16/98 (Emerging Powers)
I like the concept behind
Pokémon whose appearance changes subtly
with the seasons. It was a really cool
addition to the Black and White Pokémon
games. Unfortunately, the Pokémon have
yet to make any impact in the TCG. Let’s
see if that is about to change.
is a Stage 1 Grass Pokémon with 100 HP:
all factors which substantially reduce
his durability in the present format.
The Water Weakness is a bonus (but not
one that is likely to make a big
difference), but the Retreat cost of two
seems harsh. This is not a card that
needs that kind of drawback.
Sawsbuck’s first attack, does
30 damage for the
cost a Double Colourless Energy.
Not great, but it does have the effect
of forcing your opponent to switch their
active for another Pokémon of their
choice. Although this mild disruption
can be useful, it isn’t so attractive
when you compare it to the effect of
Pokémon Catcher (a Trainer where you
choose the benched
Pokemon), or even
Sludge Drag (where, again, you can
choose). Take Down is probably even less
appealing. The 60 damage for [G][C]
is ok, but the 20 points of self damage
really isn’t. Once again, we can find
Pokémon that do similar damage for less
cost, as well as being superior in other
Prime with free Retreat,
Prime with the ability to tank).
All of which leaves
Sawsbuck as an outclassed,
mediocre Pokémon. It would be foolish to
run it in a competitive deck when there
are so many better options.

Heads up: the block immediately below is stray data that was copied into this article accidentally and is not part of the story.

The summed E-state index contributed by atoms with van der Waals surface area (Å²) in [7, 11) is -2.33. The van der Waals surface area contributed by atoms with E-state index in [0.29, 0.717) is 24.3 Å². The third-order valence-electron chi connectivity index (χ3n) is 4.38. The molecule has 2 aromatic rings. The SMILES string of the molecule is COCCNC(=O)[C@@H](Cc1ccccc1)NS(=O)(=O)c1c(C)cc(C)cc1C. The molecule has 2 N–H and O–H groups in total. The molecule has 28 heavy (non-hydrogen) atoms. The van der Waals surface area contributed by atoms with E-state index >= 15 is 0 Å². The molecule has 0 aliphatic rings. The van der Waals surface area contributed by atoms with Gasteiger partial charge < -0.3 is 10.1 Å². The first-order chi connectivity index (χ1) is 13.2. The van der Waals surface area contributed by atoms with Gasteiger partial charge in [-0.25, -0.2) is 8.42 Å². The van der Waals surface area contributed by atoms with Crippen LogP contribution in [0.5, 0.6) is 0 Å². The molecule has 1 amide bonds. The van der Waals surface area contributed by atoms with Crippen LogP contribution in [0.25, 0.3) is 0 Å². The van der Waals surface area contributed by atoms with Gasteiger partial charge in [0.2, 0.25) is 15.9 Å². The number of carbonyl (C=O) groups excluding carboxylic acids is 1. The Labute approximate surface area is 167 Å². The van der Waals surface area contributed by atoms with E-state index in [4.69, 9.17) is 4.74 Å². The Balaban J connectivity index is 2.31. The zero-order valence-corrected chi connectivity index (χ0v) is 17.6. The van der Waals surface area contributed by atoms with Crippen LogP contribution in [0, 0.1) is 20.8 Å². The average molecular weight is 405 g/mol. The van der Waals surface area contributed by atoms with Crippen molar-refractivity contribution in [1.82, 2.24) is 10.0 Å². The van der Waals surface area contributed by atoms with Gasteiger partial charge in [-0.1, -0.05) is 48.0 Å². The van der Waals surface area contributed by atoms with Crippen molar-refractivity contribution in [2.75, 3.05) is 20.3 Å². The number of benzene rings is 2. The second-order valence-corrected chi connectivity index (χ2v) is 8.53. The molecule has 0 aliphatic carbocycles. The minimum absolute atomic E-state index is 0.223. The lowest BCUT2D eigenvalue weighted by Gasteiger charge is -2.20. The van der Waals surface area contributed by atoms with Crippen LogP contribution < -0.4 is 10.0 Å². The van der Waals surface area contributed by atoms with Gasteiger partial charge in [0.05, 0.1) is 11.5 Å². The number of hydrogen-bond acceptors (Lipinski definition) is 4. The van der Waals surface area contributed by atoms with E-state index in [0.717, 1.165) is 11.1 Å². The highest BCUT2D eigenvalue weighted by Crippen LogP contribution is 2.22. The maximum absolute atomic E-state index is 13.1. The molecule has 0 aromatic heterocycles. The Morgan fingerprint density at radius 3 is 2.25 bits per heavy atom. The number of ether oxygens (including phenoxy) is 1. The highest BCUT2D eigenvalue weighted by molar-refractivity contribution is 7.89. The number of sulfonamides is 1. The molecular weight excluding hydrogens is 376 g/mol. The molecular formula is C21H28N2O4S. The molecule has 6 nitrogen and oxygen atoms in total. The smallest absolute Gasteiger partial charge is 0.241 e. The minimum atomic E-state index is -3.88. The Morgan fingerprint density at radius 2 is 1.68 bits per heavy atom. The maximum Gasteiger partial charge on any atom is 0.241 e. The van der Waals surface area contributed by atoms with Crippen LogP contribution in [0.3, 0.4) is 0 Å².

Modified: 1.5 (yes there are worse cards
out there . . . but so many better ones
Limited: 3.25 (cheap attacks, and the
disruption is very useful in this
Greetings, Pojo viewers! Today we continue our
reviews with yet another new card from Emerging Powers.
Today's Card of the Day is Sawsbuck.
Sawsbuck, like many of the Pokemon we've reviewed
recently, is a Stage 1 Grass Pokemon. Grass Pokemon
aren't terribly common outside of Yanmega Prime and
Vileplume. 100 HP is actually pretty good for a Stage 1,
although the number is still a bit low for our format.
Fire Weakness is as terrible as always, meaning that
Sawsbuck won't survive against the likes of Reshiram,
Typhlosion Prime, and Emboar. Likewise, Water Resistance
can keep Beartic and Samurott at bay, at least for a
little while. A Retreat Cost of 2 is surprisingly high,
and you won't want to pay it very often unless you
absolutely have to.
Sawsbuck has two attacks: Push Down and Take Down. Push
Down deals 30 damage for two Colorless Energy, and
forces your opponent to switch out. Not terrible, but
this attack doesn't do that much damage for the cost,
and while the switch out effect can be nice, it's
probably just easier (and better) to use Pokemon
Catcher. In Limited, this attack can be quite
disruptive, just remember that your opponent gets to
choose, so they can go to their heavy hitter that was
benched and waiting to be powered up. Take Down deals a
rather nice 60 damage for a Grass and a Colorless, but
Sawsbuck deals 20 damage to itself in the process.
Damaging yourself is never really a pleasant option
(with some exceptions, like Zekrom), but the attack is
serviceable in Limited. In Modified, Yanmega Prime
outclasses Sawsbuck as a Stage 1 Grass-type, having more
HP and dealing more damage for (usually) cheaper.
Modified: 1.25/5 Sawsbuck isn't useless, but it is badly
outclassed by Yanmega Prime. Being a Grass-type is
somewhat of a liability in this format, and unless you
can do something really special, you won't see play.
Sawsbuck doesn't make the cut in this regard.
Limited: 3.75/5 Sawsbuck is much better here. Grass
overall is very strong in Emerging Powers, as Fire is
very rare in the set and there are many good choices
around which you can build a solid deck. Sawsbuck has a
great HP score for the format, along with cheap attacks,
Colorless Energy requirements, and decent damage output.
You'll want to watch out for Take Down's self-damage,
but aside from that, Sawsbuck is quite a solid choice in